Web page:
American Past

You came when I was tired, without invitation, for the last time. On my desk, you left a moldy banana and this note: "I hope when you slip, you're protected." This was supposed to mean something, I think. But you've always been more into abstractions then me. You like big, black abstractions and you like long, trippy delusions. Like marriage. I've been meaning to ask you: what does it mean? How's that going for you?

I remember the concrete. Like when you told me you were a heroin addict. You said, I have something to say. I said, anything; anything. What you didn't realize was that I meant it: anything. And so I was frustrated that you were tarnished, but not distracted. I worked very hard not to be distracted by this small fact from your past. When I was on vacation, I always brought you home a souvenir. I remembered your birthday. I was your date. I picked the blue sweater instead of the green one because you like blue. I was so in love with you, I wanted to push my finger deep into your eye and pet your brain.

We've all got pasts, I figure. Yours is like a grainy film with a handsome star doing very terrible things. Your past is like a biography, an American one big as a gold trumpet. Because now you are married to a pretty woman with hair the color of mermaids. Your dream is the American Past.

I was not distracted by this, until you drank all of the whiskey in the house, passed out in the backyard, and told me you didn't love me, in front of the neighbors. I was not distracted until your hands were shaking so bad you couldn't cut a grapefruit, and your only strategy was to make jokes about it. You pretended the whole thing was really, really funny when your girlfriend kept calling me and asking me why I wouldn't leave you alone. She said, don't you know about him? And I said, proudly, "Yes. He's a heroin addict." I told her you had been telling me everything and I didn't care. I also want her to know I got straight A's. And I was an honor student. And after all this, I was a special, malfunctioned wonder. I was the opposite of you. I got worse.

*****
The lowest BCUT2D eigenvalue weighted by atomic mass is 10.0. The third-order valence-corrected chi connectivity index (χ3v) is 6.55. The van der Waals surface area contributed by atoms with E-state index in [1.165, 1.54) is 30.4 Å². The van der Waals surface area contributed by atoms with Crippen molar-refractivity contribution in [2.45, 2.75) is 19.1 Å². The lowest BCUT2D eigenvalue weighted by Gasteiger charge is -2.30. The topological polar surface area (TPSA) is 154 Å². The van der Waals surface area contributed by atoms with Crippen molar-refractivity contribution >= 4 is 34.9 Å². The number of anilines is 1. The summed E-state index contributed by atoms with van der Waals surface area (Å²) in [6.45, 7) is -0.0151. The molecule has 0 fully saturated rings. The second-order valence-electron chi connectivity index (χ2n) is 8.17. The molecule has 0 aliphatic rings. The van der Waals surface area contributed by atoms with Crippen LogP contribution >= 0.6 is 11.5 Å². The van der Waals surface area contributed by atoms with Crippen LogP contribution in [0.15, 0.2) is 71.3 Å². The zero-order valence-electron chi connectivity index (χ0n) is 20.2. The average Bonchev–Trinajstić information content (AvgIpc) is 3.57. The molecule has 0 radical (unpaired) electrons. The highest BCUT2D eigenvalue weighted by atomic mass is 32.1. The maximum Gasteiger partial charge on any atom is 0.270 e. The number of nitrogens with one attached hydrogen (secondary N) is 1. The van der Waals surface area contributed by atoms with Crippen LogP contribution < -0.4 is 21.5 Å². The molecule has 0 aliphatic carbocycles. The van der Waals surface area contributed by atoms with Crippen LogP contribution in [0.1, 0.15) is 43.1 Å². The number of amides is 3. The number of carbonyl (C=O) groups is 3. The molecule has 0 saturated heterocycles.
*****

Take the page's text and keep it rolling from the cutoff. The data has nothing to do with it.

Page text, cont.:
One time on a highway in New York City you flipped over a stolen Jeep Cherokee with your Russian girlfriend while high and then left her to die because you would obviously get in trouble if you stayed on the scene. You'd be finished. Over. Done with. Found out. And that was your biggest regret, you told me. You were pacing the room, telling me everything, so glad that I was only frustrated and not distracted by these things. You made all the regular comparisons between sharing horrible secrets and lifting heavy objects from your chest. Thank you. Thank you. You said somebody should keep your biggest regret and hold it to their heart. I have been holding this regret for you on my burning heart, and I am happy to keep it for you, my dear, but only because I wonder about the Russian girl so that somebody does. I think about how she is probably dead. And I think about how you are married, and your wife is going to have a baby. And how you are starting. Started. Out in the open. Living. Like. A. Real. Person. And you wouldn't know it from the weight I'm getting off my chest. But the strangest thing has happened: I'm proud of you.

About the author:

Dana Masden has an MFA from Colorado State University where she currently teaches Literature and Compositon. Her work is previously published in 303 Magazine, The Santa Clara Review, and Denver Syntax.